Be in this Moment
The River to River Trail is a 160-mile trail that winds its way from the Ohio River to the Mississippi River, traversing the entirety of southern Illinois. John O’Dell, the Father of the River to River trail passed away on November 8, 2021, and although I never met him, I thought of him often and thanked him for creating such a wondrous journey. The route has roughly 113 miles of trail and 44 miles of road (dirt, gravel, asphalt), and showcases four different wilderness areas. I completed the Supported Fastest Known Time (FKT) in April 2021 in 2 days, 17 hours, and 35 minutes (65 hours & 35 minutes). In general accordance with my desire to pursue the next most difficult thing, I began a Self-supported FKT attempt on March 26, 2022. I wanted to see if I could complete the trail by myself, without any assistance. This is the story of that attempt.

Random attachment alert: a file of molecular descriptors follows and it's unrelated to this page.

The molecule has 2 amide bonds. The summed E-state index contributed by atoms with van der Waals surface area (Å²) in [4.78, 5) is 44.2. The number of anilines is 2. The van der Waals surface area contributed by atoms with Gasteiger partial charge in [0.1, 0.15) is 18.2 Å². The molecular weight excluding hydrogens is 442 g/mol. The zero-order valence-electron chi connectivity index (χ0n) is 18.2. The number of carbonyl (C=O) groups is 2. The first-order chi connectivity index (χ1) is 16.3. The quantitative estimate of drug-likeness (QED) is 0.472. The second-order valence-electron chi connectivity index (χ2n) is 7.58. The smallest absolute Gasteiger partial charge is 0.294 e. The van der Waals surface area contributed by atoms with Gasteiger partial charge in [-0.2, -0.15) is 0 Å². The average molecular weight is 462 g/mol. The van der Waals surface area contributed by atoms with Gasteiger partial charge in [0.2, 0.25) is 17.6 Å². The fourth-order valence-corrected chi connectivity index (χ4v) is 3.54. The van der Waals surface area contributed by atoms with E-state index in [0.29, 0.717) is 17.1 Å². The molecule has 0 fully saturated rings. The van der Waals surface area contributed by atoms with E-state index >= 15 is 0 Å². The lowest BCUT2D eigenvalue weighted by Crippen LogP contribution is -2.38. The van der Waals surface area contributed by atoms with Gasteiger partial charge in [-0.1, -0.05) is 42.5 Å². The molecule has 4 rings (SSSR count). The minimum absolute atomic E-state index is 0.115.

Based on FKT guidelines, I would need to finish the trail faster than Kevin Gottlieb’s unsupported FKT of 3 days, 16 hours, and 42 minutes (88 Hours & 42 minutes) for my self-supported FKT to count. I had an A goal – beat my supported time, B goal – come in under 3 days, and C goal – finish under Kevin’s time. I suppose the D goal would be to finish, however long it took.
I cached seven buckets of supplies along the trail. I would attempt to only use supplies from those drops, declining any help offered by passersby, and avoiding asking for assistance from anyone. I wanted to rely on myself, and only myself to complete the 160 miles.